It has a long boom arm that is also adjustable that has a molded counter-weight made from plastic. It will take either a ⅜ or ⅝ inch adapter. The boom has tilt and length adjustment. The boom arm allows the stand to be used in a variety of ways. It can, of course, be used for a vocalist, but it can also be used to position a mic in front of a guitar. Possibly even act as a stand for recording cymbals.
A mic holder adapter is not supplied, but that isn’t unusual. But, it has two plastic clip-on cable holders. These allow you to attach the mic cable to the main stand to keep the wires out of the way.
It will be quite stable as long as the microphone is not too heavy in itself or is positioned too far away from the center pole. This stand is a little bit of you getting what you pay for. But having said that, we don’t want to do the stand an injustice. For the money, it is a good buy.
A decent enough stand, it obviously won’t carry the strength or stability of more expensive stands. But in the right application and with care in how it is used, it will do a good job.
- Made from decent materials and is an affordable price.
- Will do a good job in the right environment.
- Some will just need a heavier, more stable stand.
4 LyxPro Desktop Microphone Stand
This is, as the name suggests, a microphone stand built specifically for use on a desktop. As is usual with most products, there are good and bad. This stand is well-designed and well-made and has a lot of good points.
It has a round six-inch base that is made from cast iron. This brings a lot of stability to the stand because of the weight. It has a strong locking mechanism for adjusting the height with the extension from nine inches rising to 14 inches.
It does have a number of potential uses though obviously, the principal use will be for interviews and podcasts. Interviews are well within its remit if you have a suitable microphone. We can also see it in a studio environment placed in front of a kick drum or an amp. Possibly on top of a piano. The stand will be functional, and it will depend to a certain extent what mic you use with it.
It has a cable clip for cable management, and it comes with a screw-in adapter to fit mic holder clips from ⅜ to ⅝ inches. One good feature of this stand is that it can cope with a heavy microphone without becoming unstable. It will support microphones weighing up to six and a half pounds. As many of the quality microphones are heavy, this is a big asset.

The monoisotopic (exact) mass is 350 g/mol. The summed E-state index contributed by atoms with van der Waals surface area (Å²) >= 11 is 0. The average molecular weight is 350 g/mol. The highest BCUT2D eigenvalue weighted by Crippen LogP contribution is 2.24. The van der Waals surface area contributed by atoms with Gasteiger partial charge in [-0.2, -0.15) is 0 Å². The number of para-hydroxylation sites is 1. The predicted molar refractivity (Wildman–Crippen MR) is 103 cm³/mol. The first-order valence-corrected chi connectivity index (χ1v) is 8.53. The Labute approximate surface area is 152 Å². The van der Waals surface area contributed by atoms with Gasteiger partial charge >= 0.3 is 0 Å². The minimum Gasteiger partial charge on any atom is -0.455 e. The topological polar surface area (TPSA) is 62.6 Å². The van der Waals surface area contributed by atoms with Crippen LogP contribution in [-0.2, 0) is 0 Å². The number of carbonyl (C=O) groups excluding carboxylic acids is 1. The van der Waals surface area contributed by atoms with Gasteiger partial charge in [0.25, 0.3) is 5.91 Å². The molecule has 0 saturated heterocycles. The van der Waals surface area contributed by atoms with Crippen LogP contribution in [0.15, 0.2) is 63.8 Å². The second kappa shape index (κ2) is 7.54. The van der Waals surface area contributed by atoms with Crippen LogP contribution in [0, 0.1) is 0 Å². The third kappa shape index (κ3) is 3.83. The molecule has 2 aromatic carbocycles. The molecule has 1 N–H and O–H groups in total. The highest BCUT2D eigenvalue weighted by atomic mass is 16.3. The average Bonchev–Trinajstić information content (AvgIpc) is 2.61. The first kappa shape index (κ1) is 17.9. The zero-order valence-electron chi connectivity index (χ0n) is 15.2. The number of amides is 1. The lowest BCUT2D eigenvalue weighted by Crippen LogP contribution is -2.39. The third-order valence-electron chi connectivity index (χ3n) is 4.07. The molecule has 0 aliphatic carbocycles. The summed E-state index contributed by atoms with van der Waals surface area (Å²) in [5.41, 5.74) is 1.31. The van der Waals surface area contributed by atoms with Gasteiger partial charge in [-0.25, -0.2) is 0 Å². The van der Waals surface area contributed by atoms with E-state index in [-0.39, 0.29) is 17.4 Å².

This is a stand that is suitable, as we have said, for a variety of uses. It will be an advantage in a home or small studio and is great for interviews and desktop-based applications.
- Well-built with plenty of stability.
- Has a variety of uses.
- Won’t suit every environment.
5 Ohuhu Tripod Boom Mic Stand
This is another mic stand for those who might be on a budget. It is a standard boom design with full circle 360-degree rotation. It is lightweight and very portable. Weighing just two and a half pounds, you would need to be careful about the weight of your microphone. It will not be the most stable stand you will come across.
Stands can topple over very easily, so weight and extension of the boom arm need to be considered for security.
It is made from steel and can be taken down quickly and folded away easily. It has enough adjustment options that it can be made to fit most spaces and user requirements. At its lowest point, it can operate at 30 inches, and at its highest, it reaches 52 inches. The boom arm can be adjusted to achieve a good balance.
The height is controlled by a quick-release clamping system. It comes with two separate plastic mic clip holders.
A good design feature is the ability to be able to adjust each leg individually. This can ensure you can get a solid, stable position for the stand if the floor is not quite flat. The feet on each leg are rubber. This will absorb some of the vibrations and ensure they are not transferred to a microphone.
As a budget level stand, it will do the job, providing that you bear in mind the balance necessary to hold any mic. We don’t think as it is lightweight, you will be able to extend the boom arm too far from the main stand, especially if the mic is on the heavy side.
Good price point though, makes it worth considering as a stand for the right environment, especially for lightweight microphones.
- Decent build quality with two mic clip holders.
- Fully adjustable with an attractive price point.
- Very lightweight, so stability could be a problem.
6 Hola! Music HPS-101TB Tripod Microphone Mic Stand Pack
Hola music is a company better known for its manufacture of quality ukuleles and other instruments. In that field, they excel and produce quality instruments. They are also involved in the design and manufacture of music accessories. Mic stands are just one of their products.
They appear to be a company that thinks about the potential needs of their customers, which is reassuring. They seem to recognize that people buying microphone stands might be going to need more than one. Studios certainly will, having more than one singer or miking up the drums, will both take a few.
Here is a package of two at a very cost-effective price. They might be close to being a budget stand, but as we shall see easily good enough to be considered one of the Best Value for Money Microphone Stands.
These identical stands have a good level of adjustment. They will extend from a low of 40 inches up to a height of 63 inches. There is a central clutch adjuster that clamps on when you have the required height. The legs are stable and have a locking system that secures them. No screws are involved.